Gov. Gavin Newsom signed an executive order Saturday to provide expanded child care access for children of essential workers as the coronavirus pandemic leaves schools closed for months.
The order waives eligibility and enrollment requirements, allowing state-subsidized child care centers and after-school programs to prioritize essential workers like health care professionals, first responders, law enforcement and grocery workers and others.
And though the new order paves the way for the children of essential employees to get priority at child care providers, it will not impact enrollment of abused and neglected children who always have priority in the state’s centers, the governor’s office said in a news release.
The governor instructed the state’s education and social services departments to come up with a plan for how to roll out the changes and how to safely care for the children amid the pandemic by Tuesday. That includes issuing guidance on how big the groups can be and how they can practice social distancing.
The Los Angeles Unified School District had previously announced it would set up 40 family resource centers to care for the students amid school closures, with thousands of the district’s staff signing up to work at the centers. But the nation’s second-largest school district later backed away from the plan, saying they centers wouldn’t be safe enough for the staff and students.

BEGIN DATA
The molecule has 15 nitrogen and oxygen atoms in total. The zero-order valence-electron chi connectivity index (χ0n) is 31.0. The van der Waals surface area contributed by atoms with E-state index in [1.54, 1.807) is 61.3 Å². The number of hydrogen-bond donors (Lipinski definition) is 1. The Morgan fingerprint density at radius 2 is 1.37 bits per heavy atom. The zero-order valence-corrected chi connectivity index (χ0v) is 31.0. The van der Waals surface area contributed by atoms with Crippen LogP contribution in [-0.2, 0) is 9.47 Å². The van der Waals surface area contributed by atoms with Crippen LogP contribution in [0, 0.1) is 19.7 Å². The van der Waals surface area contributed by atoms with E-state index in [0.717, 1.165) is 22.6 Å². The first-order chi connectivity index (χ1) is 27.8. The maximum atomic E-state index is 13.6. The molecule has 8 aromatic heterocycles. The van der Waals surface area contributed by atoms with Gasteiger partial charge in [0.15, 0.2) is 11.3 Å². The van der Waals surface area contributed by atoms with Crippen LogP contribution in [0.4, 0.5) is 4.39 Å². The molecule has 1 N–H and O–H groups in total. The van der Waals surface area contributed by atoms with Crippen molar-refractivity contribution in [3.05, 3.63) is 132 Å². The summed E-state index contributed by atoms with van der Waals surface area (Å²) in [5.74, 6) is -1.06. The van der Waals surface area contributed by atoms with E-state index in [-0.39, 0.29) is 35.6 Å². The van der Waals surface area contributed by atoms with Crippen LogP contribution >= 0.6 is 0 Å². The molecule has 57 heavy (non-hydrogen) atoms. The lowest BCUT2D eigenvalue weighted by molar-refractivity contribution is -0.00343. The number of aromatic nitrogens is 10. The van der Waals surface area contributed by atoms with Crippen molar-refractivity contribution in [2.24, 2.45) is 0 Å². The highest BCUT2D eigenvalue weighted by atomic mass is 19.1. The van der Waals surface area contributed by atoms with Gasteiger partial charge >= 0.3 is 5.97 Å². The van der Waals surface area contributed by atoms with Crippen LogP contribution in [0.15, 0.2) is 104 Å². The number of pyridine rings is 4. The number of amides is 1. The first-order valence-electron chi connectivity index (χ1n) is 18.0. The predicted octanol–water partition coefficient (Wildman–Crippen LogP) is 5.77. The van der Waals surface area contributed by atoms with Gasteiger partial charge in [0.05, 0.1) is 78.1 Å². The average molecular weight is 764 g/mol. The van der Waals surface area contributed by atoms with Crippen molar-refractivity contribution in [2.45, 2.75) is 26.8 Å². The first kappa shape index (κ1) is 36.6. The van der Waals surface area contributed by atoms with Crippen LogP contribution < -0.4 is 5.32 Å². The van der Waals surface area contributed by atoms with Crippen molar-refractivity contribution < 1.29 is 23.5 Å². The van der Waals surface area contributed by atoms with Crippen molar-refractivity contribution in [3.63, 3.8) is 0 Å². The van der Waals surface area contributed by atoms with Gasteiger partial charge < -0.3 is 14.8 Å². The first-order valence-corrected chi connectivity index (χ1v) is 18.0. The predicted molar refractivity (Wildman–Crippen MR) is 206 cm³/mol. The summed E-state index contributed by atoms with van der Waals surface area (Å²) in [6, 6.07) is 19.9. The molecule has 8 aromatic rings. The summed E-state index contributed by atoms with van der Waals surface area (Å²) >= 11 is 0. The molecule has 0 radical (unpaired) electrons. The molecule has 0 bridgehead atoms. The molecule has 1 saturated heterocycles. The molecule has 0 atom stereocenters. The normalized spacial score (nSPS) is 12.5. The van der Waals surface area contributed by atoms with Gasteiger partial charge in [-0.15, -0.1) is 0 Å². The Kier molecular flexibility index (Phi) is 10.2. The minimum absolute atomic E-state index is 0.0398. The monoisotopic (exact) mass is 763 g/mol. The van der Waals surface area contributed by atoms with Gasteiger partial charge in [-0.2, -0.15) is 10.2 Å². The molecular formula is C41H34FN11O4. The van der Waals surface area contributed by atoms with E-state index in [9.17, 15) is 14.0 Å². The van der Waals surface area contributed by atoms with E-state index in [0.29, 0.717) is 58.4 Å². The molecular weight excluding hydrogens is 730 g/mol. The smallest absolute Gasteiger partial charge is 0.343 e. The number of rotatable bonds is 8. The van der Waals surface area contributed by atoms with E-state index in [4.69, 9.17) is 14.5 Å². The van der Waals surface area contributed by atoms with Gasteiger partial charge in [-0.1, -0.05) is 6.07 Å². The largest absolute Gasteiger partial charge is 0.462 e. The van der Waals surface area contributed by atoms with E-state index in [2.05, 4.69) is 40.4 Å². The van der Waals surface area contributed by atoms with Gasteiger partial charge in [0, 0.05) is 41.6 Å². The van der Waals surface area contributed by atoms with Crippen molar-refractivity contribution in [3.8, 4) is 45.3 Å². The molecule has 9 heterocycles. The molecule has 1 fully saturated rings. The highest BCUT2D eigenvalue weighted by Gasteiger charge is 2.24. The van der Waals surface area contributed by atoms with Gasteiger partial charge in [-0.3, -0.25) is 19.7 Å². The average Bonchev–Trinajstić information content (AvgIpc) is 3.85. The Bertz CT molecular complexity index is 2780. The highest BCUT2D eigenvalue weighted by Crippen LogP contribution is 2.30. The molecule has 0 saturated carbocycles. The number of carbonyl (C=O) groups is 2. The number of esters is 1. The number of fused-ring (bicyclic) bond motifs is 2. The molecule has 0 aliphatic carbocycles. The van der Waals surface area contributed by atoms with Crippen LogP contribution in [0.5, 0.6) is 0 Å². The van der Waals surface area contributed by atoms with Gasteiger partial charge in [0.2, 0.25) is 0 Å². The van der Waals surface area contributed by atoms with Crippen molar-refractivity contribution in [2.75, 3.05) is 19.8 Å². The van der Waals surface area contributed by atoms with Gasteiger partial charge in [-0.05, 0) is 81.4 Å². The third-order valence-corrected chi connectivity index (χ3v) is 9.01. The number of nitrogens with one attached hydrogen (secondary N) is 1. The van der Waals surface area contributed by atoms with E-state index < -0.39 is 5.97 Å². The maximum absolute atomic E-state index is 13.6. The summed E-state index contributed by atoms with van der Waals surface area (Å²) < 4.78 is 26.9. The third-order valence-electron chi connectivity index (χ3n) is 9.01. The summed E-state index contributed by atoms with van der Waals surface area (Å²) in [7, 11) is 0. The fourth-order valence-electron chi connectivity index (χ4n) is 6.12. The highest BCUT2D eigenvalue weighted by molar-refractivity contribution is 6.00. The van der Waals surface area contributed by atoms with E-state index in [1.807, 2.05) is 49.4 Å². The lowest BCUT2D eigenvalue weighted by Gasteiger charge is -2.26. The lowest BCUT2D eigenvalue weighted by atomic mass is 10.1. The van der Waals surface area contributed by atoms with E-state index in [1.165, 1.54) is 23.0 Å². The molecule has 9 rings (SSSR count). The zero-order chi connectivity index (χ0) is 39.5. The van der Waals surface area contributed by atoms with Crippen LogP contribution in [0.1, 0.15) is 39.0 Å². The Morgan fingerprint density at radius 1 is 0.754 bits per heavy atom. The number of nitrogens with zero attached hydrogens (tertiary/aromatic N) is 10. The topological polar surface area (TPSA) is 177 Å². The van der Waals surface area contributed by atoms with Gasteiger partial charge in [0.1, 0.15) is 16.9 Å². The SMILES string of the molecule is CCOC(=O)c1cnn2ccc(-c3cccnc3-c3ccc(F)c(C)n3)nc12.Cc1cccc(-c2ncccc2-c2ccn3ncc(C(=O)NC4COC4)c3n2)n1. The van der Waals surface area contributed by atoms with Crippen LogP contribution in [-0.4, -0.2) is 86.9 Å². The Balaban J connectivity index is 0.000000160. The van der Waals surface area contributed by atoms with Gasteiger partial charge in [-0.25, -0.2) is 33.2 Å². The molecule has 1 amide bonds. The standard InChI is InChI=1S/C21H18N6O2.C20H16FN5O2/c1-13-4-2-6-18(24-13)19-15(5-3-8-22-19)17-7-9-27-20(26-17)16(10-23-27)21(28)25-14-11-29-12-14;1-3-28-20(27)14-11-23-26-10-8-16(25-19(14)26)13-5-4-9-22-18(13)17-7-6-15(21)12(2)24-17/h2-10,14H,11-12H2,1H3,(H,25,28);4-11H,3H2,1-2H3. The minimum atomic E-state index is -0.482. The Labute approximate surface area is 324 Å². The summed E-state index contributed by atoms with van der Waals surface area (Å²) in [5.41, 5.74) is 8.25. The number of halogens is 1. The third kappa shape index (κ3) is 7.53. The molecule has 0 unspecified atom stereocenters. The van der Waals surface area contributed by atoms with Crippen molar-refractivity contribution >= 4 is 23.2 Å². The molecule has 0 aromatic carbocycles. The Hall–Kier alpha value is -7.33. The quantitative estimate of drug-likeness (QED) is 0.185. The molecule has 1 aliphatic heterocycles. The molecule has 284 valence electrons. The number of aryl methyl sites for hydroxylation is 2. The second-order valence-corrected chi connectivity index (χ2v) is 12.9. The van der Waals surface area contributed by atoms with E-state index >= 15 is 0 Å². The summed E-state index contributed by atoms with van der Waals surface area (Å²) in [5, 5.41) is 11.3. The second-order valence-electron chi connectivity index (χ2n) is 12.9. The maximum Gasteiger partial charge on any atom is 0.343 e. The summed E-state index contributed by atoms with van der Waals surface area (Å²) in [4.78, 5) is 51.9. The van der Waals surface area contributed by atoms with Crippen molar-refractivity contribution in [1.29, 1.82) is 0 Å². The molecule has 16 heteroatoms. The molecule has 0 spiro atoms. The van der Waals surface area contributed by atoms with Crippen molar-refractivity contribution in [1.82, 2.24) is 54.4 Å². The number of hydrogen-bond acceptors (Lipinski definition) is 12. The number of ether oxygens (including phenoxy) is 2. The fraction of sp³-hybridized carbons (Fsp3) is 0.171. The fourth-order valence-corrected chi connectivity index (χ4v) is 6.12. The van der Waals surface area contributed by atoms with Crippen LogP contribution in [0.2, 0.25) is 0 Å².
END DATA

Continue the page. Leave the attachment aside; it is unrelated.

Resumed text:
It’s still unclear how the state’s centers would ensure safety as the coronavirus continues to spread.
The state’s agencies were also told to identify children eligible for the Supplemental Nutrition Assistance Program, or SNAP, which provides thousands of California’s low-income households up to $194 per family member every month to be used to buy food.
Newsom had already signed an executive order on March 18 that eases requirements for people applying for CalFresh food assistance, the state’s version of SNAP, as the coronavirus outbreak resulted in business closures, event cancellations and layoffs throughout the state.
After first declaring a state of emergency one month ago, the governor also signed an order to ensure continued funding for state-subsidized child care providers on March 17.
As school closures drag on through the end of the academic year, the latest order will “ensure that essential critical infrastructure workers can obtain necessary child care to continue working to assist the State’s response to COVID-19,” the governor said.